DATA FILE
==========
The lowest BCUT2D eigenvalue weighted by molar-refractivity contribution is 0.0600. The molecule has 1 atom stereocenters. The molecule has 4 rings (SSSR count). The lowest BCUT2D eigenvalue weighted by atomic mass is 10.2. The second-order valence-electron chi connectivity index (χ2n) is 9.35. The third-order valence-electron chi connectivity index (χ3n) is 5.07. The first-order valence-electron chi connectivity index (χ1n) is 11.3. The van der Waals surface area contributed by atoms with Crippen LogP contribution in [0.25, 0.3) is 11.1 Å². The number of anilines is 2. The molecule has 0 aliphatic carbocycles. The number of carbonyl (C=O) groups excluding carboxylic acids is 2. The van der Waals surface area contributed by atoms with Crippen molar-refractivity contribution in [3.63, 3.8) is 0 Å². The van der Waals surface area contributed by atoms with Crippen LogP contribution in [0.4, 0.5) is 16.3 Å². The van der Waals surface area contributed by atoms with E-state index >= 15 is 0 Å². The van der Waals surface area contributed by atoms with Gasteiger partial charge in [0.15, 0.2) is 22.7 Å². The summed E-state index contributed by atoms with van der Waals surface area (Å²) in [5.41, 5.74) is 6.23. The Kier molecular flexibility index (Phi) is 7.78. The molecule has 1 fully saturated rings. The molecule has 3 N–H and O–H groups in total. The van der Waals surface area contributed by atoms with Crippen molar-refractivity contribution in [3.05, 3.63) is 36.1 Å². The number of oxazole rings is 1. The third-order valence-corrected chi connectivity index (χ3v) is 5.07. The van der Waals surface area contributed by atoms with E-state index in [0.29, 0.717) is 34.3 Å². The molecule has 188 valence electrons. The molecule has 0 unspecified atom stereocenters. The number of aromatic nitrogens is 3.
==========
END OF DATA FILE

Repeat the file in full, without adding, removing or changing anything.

The lowest BCUT2D eigenvalue weighted by molar-refractivity contribution is 0.0600. The molecule has 1 atom stereocenters. The molecule has 4 rings (SSSR count). The lowest BCUT2D eigenvalue weighted by atomic mass is 10.2. The second-order valence-electron chi connectivity index (χ2n) is 9.35. The third-order valence-electron chi connectivity index (χ3n) is 5.07. The first-order valence-electron chi connectivity index (χ1n) is 11.3. The van der Waals surface area contributed by atoms with Crippen LogP contribution in [0.25, 0.3) is 11.1 Å². The number of anilines is 2. The molecule has 0 aliphatic carbocycles. The number of carbonyl (C=O) groups excluding carboxylic acids is 2. The van der Waals surface area contributed by atoms with Crippen molar-refractivity contribution in [3.63, 3.8) is 0 Å². The van der Waals surface area contributed by atoms with Crippen LogP contribution in [0.4, 0.5) is 16.3 Å². The van der Waals surface area contributed by atoms with E-state index >= 15 is 0 Å². The van der Waals surface area contributed by atoms with Gasteiger partial charge in [0.15, 0.2) is 22.7 Å². The summed E-state index contributed by atoms with van der Waals surface area (Å²) in [5.41, 5.74) is 6.23. The Kier molecular flexibility index (Phi) is 7.78. The molecule has 1 fully saturated rings. The molecule has 3 N–H and O–H groups in total. The van der Waals surface area contributed by atoms with Crippen molar-refractivity contribution in [3.05, 3.63) is 36.1 Å². The number of oxazole rings is 1. The third-order valence-corrected chi connectivity index (χ3v) is 5.07. The van der Waals surface area contributed by atoms with E-state index in [0.29, 0.717) is 34.3 Å². The molecule has 188 valence electrons. The molecule has 0 unspecified atom stereocenters. The number of aromatic nitrogens is 3.